The juvenile lice go through three different growth stages until they become adults. The adults then have about a two weeks lifespan before dying. Few treatments are ovicidal (able to kill the eggs), so it is alway important to treat lice and mites twice as a majority of treatments will not stop the nit eggs from hatching and the lifecycle continuing.

Mites:

  • 3 days to hatch
  • 7 days to adult
  • 90-day lifespan

Most mites that like chickens can rapidly reproduce after just 7 days. Mites go through three different stages from larvae to protonymph to deutonymph before they become egg laying (and biting!), adults at between 7 to 10 days.

Mites can live for up to three months which means that they can build a large population quite quickly. Because they drain blood from chickens over a reasonably long period of time, they tend to be the least desirable external parasite to have in your flock.

Different treatments for lice and mites

You have a wide range of options when it comes to treating lice and mites but some are stronger and/or more toxic than others. You will also need to consider whether you prefer a “natural” treatment that leaves no potentially harmful residues. A further consideration is a treatment that supports the repair and restoration of good health along with good feather and skin condition.

Drenches

Typically used more with cattle and sheep, Moxidectin and Ivermectin are both treatments that can kill a wide range of both external and internal parasites. Neither is registered for egg laying birds in Australia however so you would only want to be using them under the direction of a Vet and for heavy parasitic infestations.

Registered lice and mite treatment

Maldison 50 is one lice and mite product commonly used in Australia which is registered for use on egg laying birds here. It is very effective in killing mites and lice if used correctly but will not kill internal parasites.

A benefit with Maldison 50 is that it doesn’t have an egg withholding period which means that you can continue to eat the eggs produced by hens that are being treated. Maldison 50 is of course a stronger compound that kills lice and mites effectively but has no ability to repair damage done by parasites.

Natural lice and mite powder treatments

Natural lice and mite powders such as Pestene and Lice Away take a bit more time to apply to your chickens but are a 100% natural way of treating them. Pestine contains Sulfur and Rotenone insecticide but has no ingredients that will repair skin or feather damage and supports the bird’s return to full health.

Lice Away is a new product that we have developed in conjunction with our poultry Vet. Its ingredients include natural insect repellents such as Neem, Ginger and Peppermint along with the drying and abrasive Diatomaceous Earth (DE).

Lice Away conditions and nourishes damaged skin and keeps skin drier and cleaner. It also provides an enriched barrier on the skin and around the feather shafts that protects them while creating conditions that are detrimental to external parasites and their breeding.

How to use powders

    1. Always wear Personal Protective Equipment (PPE), such as latex gloves and a dust mask when using powder as despite it being 100% natural and safe to use, it can cause sneezing and coughing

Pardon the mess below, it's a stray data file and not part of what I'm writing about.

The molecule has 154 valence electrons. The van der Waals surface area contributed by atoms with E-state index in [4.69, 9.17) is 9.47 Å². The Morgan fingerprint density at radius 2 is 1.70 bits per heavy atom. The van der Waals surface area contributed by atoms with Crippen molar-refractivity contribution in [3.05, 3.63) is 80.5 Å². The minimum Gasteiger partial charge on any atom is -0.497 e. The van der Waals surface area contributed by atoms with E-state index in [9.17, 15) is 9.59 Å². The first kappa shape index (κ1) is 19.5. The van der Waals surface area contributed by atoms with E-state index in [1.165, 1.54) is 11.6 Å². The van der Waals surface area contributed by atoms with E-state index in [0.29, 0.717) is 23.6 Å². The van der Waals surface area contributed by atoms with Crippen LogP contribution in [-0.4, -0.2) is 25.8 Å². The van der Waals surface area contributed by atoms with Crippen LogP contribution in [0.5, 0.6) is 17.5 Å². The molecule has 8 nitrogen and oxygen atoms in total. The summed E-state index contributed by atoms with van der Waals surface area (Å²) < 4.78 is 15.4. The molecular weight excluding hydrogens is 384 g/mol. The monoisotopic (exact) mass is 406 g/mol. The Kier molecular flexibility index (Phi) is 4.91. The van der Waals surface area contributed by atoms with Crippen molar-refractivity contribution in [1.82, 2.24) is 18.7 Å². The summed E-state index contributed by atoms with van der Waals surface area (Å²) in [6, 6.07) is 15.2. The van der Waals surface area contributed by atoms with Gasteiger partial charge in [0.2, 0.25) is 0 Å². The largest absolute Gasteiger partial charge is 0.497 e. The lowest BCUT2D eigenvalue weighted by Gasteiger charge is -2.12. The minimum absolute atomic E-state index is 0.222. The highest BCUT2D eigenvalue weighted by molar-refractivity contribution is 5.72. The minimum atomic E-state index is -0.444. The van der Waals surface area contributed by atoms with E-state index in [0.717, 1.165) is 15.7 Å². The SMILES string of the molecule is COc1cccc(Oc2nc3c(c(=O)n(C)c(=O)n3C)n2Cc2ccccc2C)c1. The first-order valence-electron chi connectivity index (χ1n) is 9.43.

2. Be seated in a well-ventilated area
    3. Have all the chickens that you want to treat close by so that you can easily go from one to the next without having to move around too much
    4. If you have flighty chickens or have discovered that they have mites, treat them at night when chickens are generally more placid
    5. Always reapply the powder three days after the first application then repeat dusting every seven days until no more lice or mites (including the nit eggs), are detected

Housing

Last but certainly not least, don’t forget to thoroughly clean your coop and/or enclosure. Remove all litter and bedding material, spray the cleaned surfaces with a good insecticide such as Elector PSP and replace with fresh bedding/litter material such as wood shavings.

It’s a great idea to also sprinkle a product such as Diatomaceous Earth or Creature Comfort throughout the coop and mix into your fresh bedding/litter material. Creature Comfort is a combination of natural ingredients including DE, Lavender, Orange and Eucalyptus which repels parasites such as lice and mites and makes the natural dust bathing action of chickens far more effective and damaging to parasites.

Remember that mites particularly like wood and a happy to live in the cracks and gaps in perches, nesting boxes and the coop structure itself. Using more metal in your coop greatly reduces the living areas available to mites.

In conclusion, always clearly identify and be aware of the life cycle of the parasite that you are treating so that you don’t inadvertently undo all your good work. Use a treatment that you are comfortable with based on the type and population of parasites that you find on your chickens. Lastly, remember that once the parasites are gone there is repair work needed to restore full health to your birds so don’t forget this often forgotten final step in the process.

 

Comments 4

  1. Thank you for the great info, we have been doing the powder lice/mice treatment but, now have a new direction to follow.

  2. Interesting video for total beginners. My only complaint is with the quality of the sound. Understandably it was shot during extreme windy weather, but if I could offer a friendly suggestion, your voice Guilliana, carries more ‘weight’ and is much easier to understand than Jason’s, particularly as he tends to move around a lot and speaks into the wind. Would have also liked more demo time on how to control mites on the bird and in the coop, and definitely more info on the products you used, or recommend. Thanks for responsibly sharing this with all us backyard chicken keepers! 😀

    1. Post
      Author

      Thank you very much for your comment! Yes, it is disappointing the terrible sound quality and I’m now investigating a lapel mic which should fix the sound issues. Giuliana was beside the camera so her voice wasn’t affected by the distance or wind etc.

      Will definitely give more information on the products we use as well and better demonstrations on both bird and coop. Again, thank you greatly for your useful feedback which really helps us to improve our game.

      Jason